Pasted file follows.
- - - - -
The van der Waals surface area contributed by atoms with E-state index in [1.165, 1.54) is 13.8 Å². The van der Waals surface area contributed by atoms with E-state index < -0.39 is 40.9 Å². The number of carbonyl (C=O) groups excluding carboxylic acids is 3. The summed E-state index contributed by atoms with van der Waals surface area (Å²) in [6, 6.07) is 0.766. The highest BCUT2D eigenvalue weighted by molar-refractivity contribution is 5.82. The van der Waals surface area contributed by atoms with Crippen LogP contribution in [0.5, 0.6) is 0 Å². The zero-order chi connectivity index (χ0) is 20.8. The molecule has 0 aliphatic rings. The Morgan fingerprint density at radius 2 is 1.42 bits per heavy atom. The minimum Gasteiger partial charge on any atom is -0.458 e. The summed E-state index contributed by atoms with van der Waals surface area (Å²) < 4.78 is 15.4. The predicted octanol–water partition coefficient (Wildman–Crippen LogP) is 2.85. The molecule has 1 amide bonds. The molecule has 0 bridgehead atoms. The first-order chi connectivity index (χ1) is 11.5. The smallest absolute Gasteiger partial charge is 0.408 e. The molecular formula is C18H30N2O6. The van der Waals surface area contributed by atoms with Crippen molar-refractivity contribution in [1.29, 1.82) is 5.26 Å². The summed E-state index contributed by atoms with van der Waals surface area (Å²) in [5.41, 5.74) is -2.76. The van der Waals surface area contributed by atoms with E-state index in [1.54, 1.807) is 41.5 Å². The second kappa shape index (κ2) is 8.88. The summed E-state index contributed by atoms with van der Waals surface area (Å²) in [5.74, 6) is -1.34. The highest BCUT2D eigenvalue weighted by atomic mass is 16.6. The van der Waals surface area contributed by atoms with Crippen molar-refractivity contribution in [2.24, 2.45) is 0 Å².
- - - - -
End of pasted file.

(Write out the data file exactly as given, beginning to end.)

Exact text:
The van der Waals surface area contributed by atoms with E-state index in [1.165, 1.54) is 13.8 Å². The van der Waals surface area contributed by atoms with E-state index < -0.39 is 40.9 Å². The number of carbonyl (C=O) groups excluding carboxylic acids is 3. The summed E-state index contributed by atoms with van der Waals surface area (Å²) in [6, 6.07) is 0.766. The highest BCUT2D eigenvalue weighted by molar-refractivity contribution is 5.82. The van der Waals surface area contributed by atoms with Crippen LogP contribution in [0.5, 0.6) is 0 Å². The zero-order chi connectivity index (χ0) is 20.8. The molecule has 0 aliphatic rings. The Morgan fingerprint density at radius 2 is 1.42 bits per heavy atom. The minimum Gasteiger partial charge on any atom is -0.458 e. The summed E-state index contributed by atoms with van der Waals surface area (Å²) < 4.78 is 15.4. The predicted octanol–water partition coefficient (Wildman–Crippen LogP) is 2.85. The molecule has 1 amide bonds. The molecule has 0 bridgehead atoms. The first-order chi connectivity index (χ1) is 11.5. The smallest absolute Gasteiger partial charge is 0.408 e. The molecular formula is C18H30N2O6. The van der Waals surface area contributed by atoms with Crippen molar-refractivity contribution in [1.29, 1.82) is 5.26 Å². The summed E-state index contributed by atoms with van der Waals surface area (Å²) in [5.41, 5.74) is -2.76. The van der Waals surface area contributed by atoms with E-state index in [1.54, 1.807) is 41.5 Å². The second kappa shape index (κ2) is 8.88. The summed E-state index contributed by atoms with van der Waals surface area (Å²) in [5.74, 6) is -1.34. The highest BCUT2D eigenvalue weighted by atomic mass is 16.6. The van der Waals surface area contributed by atoms with Crippen molar-refractivity contribution in [2.24, 2.45) is 0 Å².